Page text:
Review: Lord Edgware Dies by Agatha Christie

This year I decided to do the Agatha Christie reading challenge and Lord Edgware Dies ticks the box for the March theme: ‘a story starring a society figure’. Whenever I start a new Agatha book it’s a mix of trepidation (will I like it?) and wonder (how does she keep thinking of these ingenious plots??)

I have to admit that I didn’t actually do the February read for the challenge as I started it and just wasn’t feeling it… Life is definitely too short for reading books you’re not enjoying, even if they are part of a reading challenge! But this was not the case with Lord Edgware Dies: I thoroughly enjoyed this, the ninth Poirot story.

Opening sentence: The memory of the public is short.

Who is Lord Edgware?

Narrated by Captain Hastings, Poirot is asked by actress and society figure, Jane Wilkinson to help get her husband, Lord Edgware to agree to a divorce. She desperately wants to marry someone else and leave her unhappy marriage.

So, when Lord Edgware is found murdered, suddenly things are looking up for Jane. She is also, unfortunately a key suspect due to being spotted at the scene of the murder. BUT she does have over 10 witnesses who can attest that she was actually at a dinner party when the murder took place. So, where was she really?

The murderer, see you, Hastings, is as cunning as a tiger and as relentless.

This is a multi-layered murder mystery. Agatha introduces the characters, clues and red herrings at a perfect pace, so you’re left guessing right up until the end.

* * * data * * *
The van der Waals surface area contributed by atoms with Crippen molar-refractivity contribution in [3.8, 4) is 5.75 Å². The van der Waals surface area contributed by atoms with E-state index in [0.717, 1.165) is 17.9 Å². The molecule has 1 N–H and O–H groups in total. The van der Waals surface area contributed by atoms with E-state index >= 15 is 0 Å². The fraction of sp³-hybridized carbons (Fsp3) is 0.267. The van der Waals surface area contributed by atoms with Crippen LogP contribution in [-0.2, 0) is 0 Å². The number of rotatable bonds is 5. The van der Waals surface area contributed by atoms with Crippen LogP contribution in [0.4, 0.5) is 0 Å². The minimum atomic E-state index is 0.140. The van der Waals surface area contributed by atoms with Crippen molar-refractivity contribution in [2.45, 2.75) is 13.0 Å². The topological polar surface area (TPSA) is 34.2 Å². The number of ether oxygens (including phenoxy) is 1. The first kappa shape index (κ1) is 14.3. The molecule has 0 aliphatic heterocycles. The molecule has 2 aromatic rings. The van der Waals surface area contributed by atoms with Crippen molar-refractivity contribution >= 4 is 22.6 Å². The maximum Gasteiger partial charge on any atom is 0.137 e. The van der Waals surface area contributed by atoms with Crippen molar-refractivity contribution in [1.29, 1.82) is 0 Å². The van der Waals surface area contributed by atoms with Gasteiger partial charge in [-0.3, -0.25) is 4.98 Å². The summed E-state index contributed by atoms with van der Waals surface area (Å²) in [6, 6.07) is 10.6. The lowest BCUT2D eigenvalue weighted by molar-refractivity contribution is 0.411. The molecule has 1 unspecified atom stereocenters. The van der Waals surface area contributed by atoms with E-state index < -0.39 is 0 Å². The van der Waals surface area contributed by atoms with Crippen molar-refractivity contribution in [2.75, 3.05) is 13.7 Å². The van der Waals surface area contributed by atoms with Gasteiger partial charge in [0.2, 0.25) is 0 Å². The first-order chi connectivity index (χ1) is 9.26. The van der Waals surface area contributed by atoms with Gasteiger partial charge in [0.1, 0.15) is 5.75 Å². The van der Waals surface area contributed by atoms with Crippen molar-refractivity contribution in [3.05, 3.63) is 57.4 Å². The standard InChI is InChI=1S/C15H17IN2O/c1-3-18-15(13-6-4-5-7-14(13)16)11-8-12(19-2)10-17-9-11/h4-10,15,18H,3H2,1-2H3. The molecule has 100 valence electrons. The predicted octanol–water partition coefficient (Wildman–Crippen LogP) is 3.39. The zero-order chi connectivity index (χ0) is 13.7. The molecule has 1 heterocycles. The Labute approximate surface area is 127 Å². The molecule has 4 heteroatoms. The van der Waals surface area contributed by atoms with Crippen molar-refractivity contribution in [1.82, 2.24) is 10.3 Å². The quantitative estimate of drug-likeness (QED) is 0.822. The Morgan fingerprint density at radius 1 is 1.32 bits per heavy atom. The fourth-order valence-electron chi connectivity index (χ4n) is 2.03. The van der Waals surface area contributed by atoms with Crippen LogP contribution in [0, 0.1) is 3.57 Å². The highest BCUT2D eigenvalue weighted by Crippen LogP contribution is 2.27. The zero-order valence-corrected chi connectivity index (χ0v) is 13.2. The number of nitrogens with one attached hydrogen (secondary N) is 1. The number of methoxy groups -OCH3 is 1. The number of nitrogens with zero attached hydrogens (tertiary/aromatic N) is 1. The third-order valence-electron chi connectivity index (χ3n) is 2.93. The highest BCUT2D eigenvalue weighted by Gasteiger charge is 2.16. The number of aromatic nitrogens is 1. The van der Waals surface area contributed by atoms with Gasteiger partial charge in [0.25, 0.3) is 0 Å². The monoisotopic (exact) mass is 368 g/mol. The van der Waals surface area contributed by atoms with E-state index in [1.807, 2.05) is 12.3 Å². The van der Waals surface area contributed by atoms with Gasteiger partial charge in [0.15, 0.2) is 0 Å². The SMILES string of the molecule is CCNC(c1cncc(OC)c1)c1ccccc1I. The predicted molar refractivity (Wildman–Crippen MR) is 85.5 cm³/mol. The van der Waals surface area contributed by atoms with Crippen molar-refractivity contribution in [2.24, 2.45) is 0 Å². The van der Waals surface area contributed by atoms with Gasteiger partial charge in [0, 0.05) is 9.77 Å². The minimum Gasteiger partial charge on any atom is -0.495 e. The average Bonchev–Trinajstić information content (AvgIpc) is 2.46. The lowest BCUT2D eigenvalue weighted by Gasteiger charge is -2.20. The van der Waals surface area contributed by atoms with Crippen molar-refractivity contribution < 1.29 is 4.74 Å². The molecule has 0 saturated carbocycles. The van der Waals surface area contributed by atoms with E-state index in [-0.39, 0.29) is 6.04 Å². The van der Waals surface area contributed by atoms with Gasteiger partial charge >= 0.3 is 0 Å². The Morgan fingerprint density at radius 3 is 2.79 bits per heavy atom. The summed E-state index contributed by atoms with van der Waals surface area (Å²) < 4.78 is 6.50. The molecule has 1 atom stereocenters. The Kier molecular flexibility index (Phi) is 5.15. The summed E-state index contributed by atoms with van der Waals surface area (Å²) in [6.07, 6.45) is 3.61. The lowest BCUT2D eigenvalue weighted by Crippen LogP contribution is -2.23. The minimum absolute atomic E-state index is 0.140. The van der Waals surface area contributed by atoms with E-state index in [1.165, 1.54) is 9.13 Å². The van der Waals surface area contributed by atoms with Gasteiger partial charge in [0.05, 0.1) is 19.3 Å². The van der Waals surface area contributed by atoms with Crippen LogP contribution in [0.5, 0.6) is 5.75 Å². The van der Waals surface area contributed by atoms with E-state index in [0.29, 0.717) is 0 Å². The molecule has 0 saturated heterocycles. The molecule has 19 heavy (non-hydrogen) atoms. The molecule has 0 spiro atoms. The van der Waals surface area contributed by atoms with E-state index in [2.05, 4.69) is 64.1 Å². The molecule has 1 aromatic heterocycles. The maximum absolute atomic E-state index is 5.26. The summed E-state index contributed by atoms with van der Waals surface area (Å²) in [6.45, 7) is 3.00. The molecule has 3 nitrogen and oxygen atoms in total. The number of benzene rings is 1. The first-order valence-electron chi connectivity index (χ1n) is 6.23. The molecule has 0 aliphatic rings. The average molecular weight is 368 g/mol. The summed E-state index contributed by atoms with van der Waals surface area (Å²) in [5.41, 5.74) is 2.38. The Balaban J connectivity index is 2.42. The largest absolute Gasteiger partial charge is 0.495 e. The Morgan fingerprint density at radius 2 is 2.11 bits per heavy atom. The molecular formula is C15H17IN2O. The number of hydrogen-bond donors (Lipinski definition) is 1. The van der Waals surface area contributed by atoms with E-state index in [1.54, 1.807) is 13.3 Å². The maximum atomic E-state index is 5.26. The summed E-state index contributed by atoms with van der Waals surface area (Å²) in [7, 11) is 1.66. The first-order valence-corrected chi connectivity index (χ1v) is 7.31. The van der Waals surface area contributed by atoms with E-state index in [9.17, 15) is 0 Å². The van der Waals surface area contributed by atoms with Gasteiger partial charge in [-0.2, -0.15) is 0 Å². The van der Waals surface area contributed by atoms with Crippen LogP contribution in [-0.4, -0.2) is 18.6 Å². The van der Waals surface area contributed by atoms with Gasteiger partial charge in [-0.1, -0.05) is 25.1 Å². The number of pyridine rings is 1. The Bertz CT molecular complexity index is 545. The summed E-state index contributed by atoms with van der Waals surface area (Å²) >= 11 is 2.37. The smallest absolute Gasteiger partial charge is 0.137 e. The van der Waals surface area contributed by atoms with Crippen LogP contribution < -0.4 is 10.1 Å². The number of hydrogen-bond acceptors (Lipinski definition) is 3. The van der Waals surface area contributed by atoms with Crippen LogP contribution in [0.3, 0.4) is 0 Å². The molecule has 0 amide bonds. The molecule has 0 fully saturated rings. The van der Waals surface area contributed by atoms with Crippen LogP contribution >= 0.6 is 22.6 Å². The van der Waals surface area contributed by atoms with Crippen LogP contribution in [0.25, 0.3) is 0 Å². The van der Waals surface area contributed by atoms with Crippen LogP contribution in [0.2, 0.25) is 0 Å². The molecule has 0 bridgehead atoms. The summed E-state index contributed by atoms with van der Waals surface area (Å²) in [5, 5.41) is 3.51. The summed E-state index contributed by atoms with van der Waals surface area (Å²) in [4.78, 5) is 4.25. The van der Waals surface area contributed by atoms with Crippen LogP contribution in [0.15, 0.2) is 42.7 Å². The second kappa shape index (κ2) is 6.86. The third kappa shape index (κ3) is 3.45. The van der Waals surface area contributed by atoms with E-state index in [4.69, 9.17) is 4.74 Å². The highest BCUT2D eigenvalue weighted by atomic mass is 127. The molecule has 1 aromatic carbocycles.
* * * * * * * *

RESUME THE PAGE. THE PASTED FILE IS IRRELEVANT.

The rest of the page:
Chief Inspector Japp makes an appearance too, as he is leading the case. This gives a very entertaining dynamic as Poirot does not rate Japp’s love of the literal when it comes to solving crime.

‘The police are always made out to be as blind as bats in detective stories,’ said Japp with a grin.

Hercule Poirot at his best

I really enjoyed the portrayal of Poirot in Lord Edgware Dies. This is a really meaty story for him – he appears through a lot of it (as opposed to say, The Hollow, where he felt more like a bit part) and we get a great grasp of his thinking and character.

His more human and emotional side is even revealed, which definitely works to make him feel more rounded. The Hastings / Poirot dynamic is also a delight to read. Seeing him as part of a friendship is nice for the more-often-than-not lone wolf.

One cannot be interested in crime without being interested in psychology.

hercule poirot

Something to think about

Often, while immersed in the story, I forget that lots of Agatha’s books are from a past era. So, it’s suddenly strange to read about people in the UK being hung for murder – but a quick Google search revealed that the death penalty was (only!) abolished in 1969 and Lord Edgware Dies was published, so we assume set, in 1933.

It’s things like this, and the negative stereotyping that crops up, especially of race and ethnicity, in this and other Agatha Christie books, that really show they were written in a very different time and sometimes that gives you an uncomfortable, jarring feeling while reading.

Overall though, a great Poirot story with all of Agatha’s trademark clever plot twists, strong storytelling and wry observations in place.

Rating: 4 out of 5.

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